The Federal Trade Commission said ADT paid child-safety, home-security and technology experts more than $300,000 to promote its ADT Pulse security system online and on TV, including during a January 2011 segment on NBC's "Today" show.
The paid endorsers were introduced by show hosts and reporters as experts and their connection to ADT was never revealed. The endorsers also talked about other products, making the segment look as if it was an unbiased review.
Kroger: Storm response helped boost sales
NEW YORK (AP) — Kroger said its ability to keep its supermarkets open and well-stocked as customers rushed to hoard groceries ahead of winter storms helped boost its results in the fourth quarter.
The nation's largest supermarket operator on Thursday said a key sales figure climbed for the period and issued a better-than-expected profit for the year ahead.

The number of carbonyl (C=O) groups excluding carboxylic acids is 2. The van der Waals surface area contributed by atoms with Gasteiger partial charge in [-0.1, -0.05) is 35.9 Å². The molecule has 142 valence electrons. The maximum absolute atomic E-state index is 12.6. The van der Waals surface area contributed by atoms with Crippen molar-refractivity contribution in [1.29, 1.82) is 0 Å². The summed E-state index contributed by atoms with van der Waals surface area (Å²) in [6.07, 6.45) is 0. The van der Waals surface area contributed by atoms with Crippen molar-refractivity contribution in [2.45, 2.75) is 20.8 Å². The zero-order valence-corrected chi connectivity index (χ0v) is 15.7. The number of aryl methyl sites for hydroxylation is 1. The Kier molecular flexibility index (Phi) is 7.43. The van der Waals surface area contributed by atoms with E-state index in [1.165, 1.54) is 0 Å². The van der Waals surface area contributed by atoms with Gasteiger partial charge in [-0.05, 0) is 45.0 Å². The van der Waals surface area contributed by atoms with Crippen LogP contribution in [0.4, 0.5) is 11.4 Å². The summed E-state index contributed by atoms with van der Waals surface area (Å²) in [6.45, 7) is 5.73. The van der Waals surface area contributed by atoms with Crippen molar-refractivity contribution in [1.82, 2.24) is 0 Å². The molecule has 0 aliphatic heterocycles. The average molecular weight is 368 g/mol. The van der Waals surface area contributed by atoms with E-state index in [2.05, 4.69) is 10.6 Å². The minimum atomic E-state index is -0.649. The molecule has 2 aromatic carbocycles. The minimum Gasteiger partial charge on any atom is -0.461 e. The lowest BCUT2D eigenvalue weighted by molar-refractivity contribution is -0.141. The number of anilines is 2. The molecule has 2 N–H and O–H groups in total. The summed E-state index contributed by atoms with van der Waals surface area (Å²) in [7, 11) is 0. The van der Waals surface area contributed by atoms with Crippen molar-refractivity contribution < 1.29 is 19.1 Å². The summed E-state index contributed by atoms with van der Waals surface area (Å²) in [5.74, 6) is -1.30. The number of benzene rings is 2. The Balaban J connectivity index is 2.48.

The positive benefit of the winter weather is in contrast to many other companies that have cited the conditions for weaker results. At Kroger, which operates Ralphs, Fry's, Food 4 Less and other chains, executives noted that one of the benefits is that people don't stick to shopping lists when stocking up before storms.
The Dow Jones Industrial average rose 61.71 points, or 0.4 percent, to 16,421.89. The Nasdaq composite fell 5.85 points, or 0.1 percent, to 4,352.13. The S&P 500 index rose 3.22 points, or 0.2 percent, to 1,877.03.
Benchmark U.S. crude oil for April delivery rose 11 cents to close at $101.56 a barrel on the New York Mercantile Exchange.
Brent crude gained 34 cents to $108.10 a barrel on the ICE Futures exchange in London.
Wholesale gasoline rose 1 cent to $2.95 per gallon. Heating oil fell 1 cent to $2.98 per gallon. Natural gas gained 14 cents to $4.66 per 1,000 cubic feet.